Not that I have already obtained this or am already perfect, but I press on to make it my own, because Christ Jesus has made me his own. 13 Brothers, I do not consider that I have made it my own. But one thing I do: forgetting what lies behind and straining forward to what lies ahead, 14 I press on toward the goal for the prize of the upward call of God in Christ Jesus. 15 Let those of us who are mature think this way, and if in anything you think otherwise, God will reveal that also to you. 16 Only let us hold true to what we have attained. PRAY It’s good to be back with you this morning, the mission trip to Honduras was wonderful, and we are today continuing our study of Philippians. Lord willing we will have three more sermons in Philippians, and then begin a new study in the Old Testament this fall on 1 Samuel, where we will look at the events leading up to and the life of David. I’ve actually wanted to preach on that for at least six or seven years, and this fall we plan to do so. I’m very excited about that. But today we are in Philippians 3, and in our text this morning Paul talks about the “prize.” He says, “I press on toward the goal to win the prize for which God has called me heavenward in Christ Jesus.” God has a prize for us. Who doesn’t like winning a prize? Everyone wants to win a prize. In children’s sports today, who gets a prize? Everyone – why? Because the parents and the coaches know that everyone wants a prize – every kid wants a trophy to put in their room. But how much more do you want the prize when you’ve earned it? When you really have, as Paul says, “strain[ed] toward what is ahead,” exerted yourself, pushed yourself? Why do you think these coaches and athletes and Ole Miss work so incredibly hard on their skill and craft? They want more than anything else to win the prize – their conference championship, the national championship. But, there is a supreme prize, friends – far greater than any prize any organization of athletes can come up with on earth. There is a prize for which God has called us, and think about it like this: if the God who created you has a prize for you, it must be the most superlative prize available. And that’s what we’ll talk about this morning: first, what is the prize? Second, when do we get it? Third, how do we get it? First, what is the prize? In verse 12, Paul writes to the Philippians: “Not that I have already obtained this …” What is the “this” to which Paul refers? To find out, we have to back up a few verses and look at some of the text Jim taught on last week. Verses 811: 8 Indeed, I count everything as loss because of the surpassing worth of knowing Christ Jesus my Lord. For his sake I have suffered the loss of all things and count them as rubbish, in order that I may gain Christ 9 and be found in him, not having a righteousness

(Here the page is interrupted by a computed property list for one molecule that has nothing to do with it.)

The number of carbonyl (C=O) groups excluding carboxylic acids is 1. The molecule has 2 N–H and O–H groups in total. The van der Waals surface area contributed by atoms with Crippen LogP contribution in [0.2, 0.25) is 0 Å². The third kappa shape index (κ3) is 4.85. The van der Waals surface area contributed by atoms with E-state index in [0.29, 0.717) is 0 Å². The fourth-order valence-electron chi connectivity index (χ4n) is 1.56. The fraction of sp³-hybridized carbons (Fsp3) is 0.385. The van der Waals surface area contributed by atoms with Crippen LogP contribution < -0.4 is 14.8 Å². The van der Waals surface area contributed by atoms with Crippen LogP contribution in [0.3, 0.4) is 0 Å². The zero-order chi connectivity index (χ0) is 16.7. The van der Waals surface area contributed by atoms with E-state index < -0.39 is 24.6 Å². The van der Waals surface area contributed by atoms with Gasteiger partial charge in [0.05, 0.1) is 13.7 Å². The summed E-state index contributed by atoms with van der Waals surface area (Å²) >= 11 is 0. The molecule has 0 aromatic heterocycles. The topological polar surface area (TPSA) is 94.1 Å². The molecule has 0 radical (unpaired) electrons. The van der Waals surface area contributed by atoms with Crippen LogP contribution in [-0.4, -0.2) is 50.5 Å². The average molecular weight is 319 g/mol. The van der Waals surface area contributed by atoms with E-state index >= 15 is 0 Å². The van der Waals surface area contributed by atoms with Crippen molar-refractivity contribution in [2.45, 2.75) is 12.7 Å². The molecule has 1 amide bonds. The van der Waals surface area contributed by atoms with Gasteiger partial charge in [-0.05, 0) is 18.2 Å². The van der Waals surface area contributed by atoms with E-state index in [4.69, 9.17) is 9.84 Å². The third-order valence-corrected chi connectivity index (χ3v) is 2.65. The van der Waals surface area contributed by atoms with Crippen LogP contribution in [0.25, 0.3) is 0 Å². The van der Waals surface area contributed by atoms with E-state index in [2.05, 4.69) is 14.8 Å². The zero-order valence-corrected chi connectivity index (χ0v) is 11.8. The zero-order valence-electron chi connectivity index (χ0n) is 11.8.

of my own that comes from the law, but that which comes through faith in Christ, the righteousness from God that depends on faith— 10 that I may know him and the power of his resurrection, and may share his sufferings, becoming like him in his death, 11 that by any means possible I may attain the resurrection from the dead (italics added).” Paul says the prize is knowing Christ. That’s the prize for which we strive and the thing for which we’re made – knowing Christ. Nothing is greater, nothing is more wonderful, nothing is more important to you than knowing him. I know at first it may not sound that way – knowing Jesus Christ, the prize? Is that such a big deal? Think about it like this: knowledge is the pathway to all kinds of pleasure. As I mentioned a few minutes ago, several of us just returned from a mission trip in Honduras. And while you did not at all have to speak Spanish to go on the trip, it certainly enhanced the trip for you if you did. Why? That knowledge gave you freedom – it gave you a freedom to speak to the team that is based in Honduras, to speak with the villagers with whom we worked, you were in on a bunch of conversations that, for example, I wasn’t. I struggle enough with English as it is, and therefore my experience was limited. Knowing a language led to a pleasurable experience. Some of you know how to play a musical instrument. I sit down front virtually every Sunday and I’m somewhat jealous of our musicians – the drummers, the guitarists, the keyboardists – because they know how to play these instruments and therefore they are able to experience a pleasure that I’m not able to. Knowing how to speak a language and knowing how to play a musical instrument – those are good things. But what’s really wonderful is to deeply know a person. To develop close ties to another human being. So to see two people who are obviously very close – whether it’s two friends, or a father and son, or a husband and a wife – and they know each other very well, and they love each other, and they enjoy being around one another – that’s a beautiful thing. In these kinds of close relationships, you can get so caught up in just the joy of being with the other person that you really do, even if it’s for a few moments, get lost in the relationship. You can forget where you are when you’re with this person, you can forget all your worries and fears and concerns because the sheer pleasure of knowing drives it all from you. In fact, in the Old Testament, we see that the Hebrew word for “know” means more than just intellectually grasping some facts. It can mean having this kind of powerful experience with another person. So when we read in Genesis 4 how Adam and Eve had their first child, the Bible says, “And Adam knew his wife and she conceived …” It is a wonderful, powerful thing to know another person. Now, that may make you feel a little downcast, because you may think, “I don’t know a language, I don’t know how to play an instrument, and I don’t have any relationships in my life right now that bring me that kind of joy.” Is that you?